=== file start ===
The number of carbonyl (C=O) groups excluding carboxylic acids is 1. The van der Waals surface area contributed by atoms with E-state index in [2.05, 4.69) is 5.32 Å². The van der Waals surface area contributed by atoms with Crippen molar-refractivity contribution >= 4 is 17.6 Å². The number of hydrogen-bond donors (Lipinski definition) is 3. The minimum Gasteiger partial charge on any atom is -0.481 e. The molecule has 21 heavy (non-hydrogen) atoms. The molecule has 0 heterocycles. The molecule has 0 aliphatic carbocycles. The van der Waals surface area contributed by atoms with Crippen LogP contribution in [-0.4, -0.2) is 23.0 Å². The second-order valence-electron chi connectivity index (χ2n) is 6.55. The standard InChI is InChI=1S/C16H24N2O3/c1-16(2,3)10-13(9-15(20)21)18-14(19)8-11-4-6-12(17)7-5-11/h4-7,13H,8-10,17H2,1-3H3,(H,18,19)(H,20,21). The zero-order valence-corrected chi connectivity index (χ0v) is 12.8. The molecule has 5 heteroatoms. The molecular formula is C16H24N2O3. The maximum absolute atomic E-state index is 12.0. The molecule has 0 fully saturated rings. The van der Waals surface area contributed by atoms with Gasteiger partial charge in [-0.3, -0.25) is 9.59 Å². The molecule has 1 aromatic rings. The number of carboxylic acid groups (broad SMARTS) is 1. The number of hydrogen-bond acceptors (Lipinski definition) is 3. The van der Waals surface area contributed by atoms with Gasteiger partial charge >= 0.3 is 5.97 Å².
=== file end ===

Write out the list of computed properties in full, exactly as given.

The number of carbonyl (C=O) groups excluding carboxylic acids is 1. The van der Waals surface area contributed by atoms with E-state index in [2.05, 4.69) is 5.32 Å². The van der Waals surface area contributed by atoms with Crippen molar-refractivity contribution >= 4 is 17.6 Å². The number of hydrogen-bond donors (Lipinski definition) is 3. The minimum Gasteiger partial charge on any atom is -0.481 e. The molecule has 21 heavy (non-hydrogen) atoms. The molecule has 0 heterocycles. The molecule has 0 aliphatic carbocycles. The van der Waals surface area contributed by atoms with Crippen LogP contribution in [-0.4, -0.2) is 23.0 Å². The second-order valence-electron chi connectivity index (χ2n) is 6.55. The standard InChI is InChI=1S/C16H24N2O3/c1-16(2,3)10-13(9-15(20)21)18-14(19)8-11-4-6-12(17)7-5-11/h4-7,13H,8-10,17H2,1-3H3,(H,18,19)(H,20,21). The zero-order valence-corrected chi connectivity index (χ0v) is 12.8. The molecule has 5 heteroatoms. The molecular formula is C16H24N2O3. The maximum absolute atomic E-state index is 12.0. The molecule has 0 fully saturated rings. The van der Waals surface area contributed by atoms with Gasteiger partial charge in [-0.3, -0.25) is 9.59 Å². The molecule has 1 aromatic rings. The number of carboxylic acid groups (broad SMARTS) is 1. The number of hydrogen-bond acceptors (Lipinski definition) is 3. The van der Waals surface area contributed by atoms with Gasteiger partial charge >= 0.3 is 5.97 Å².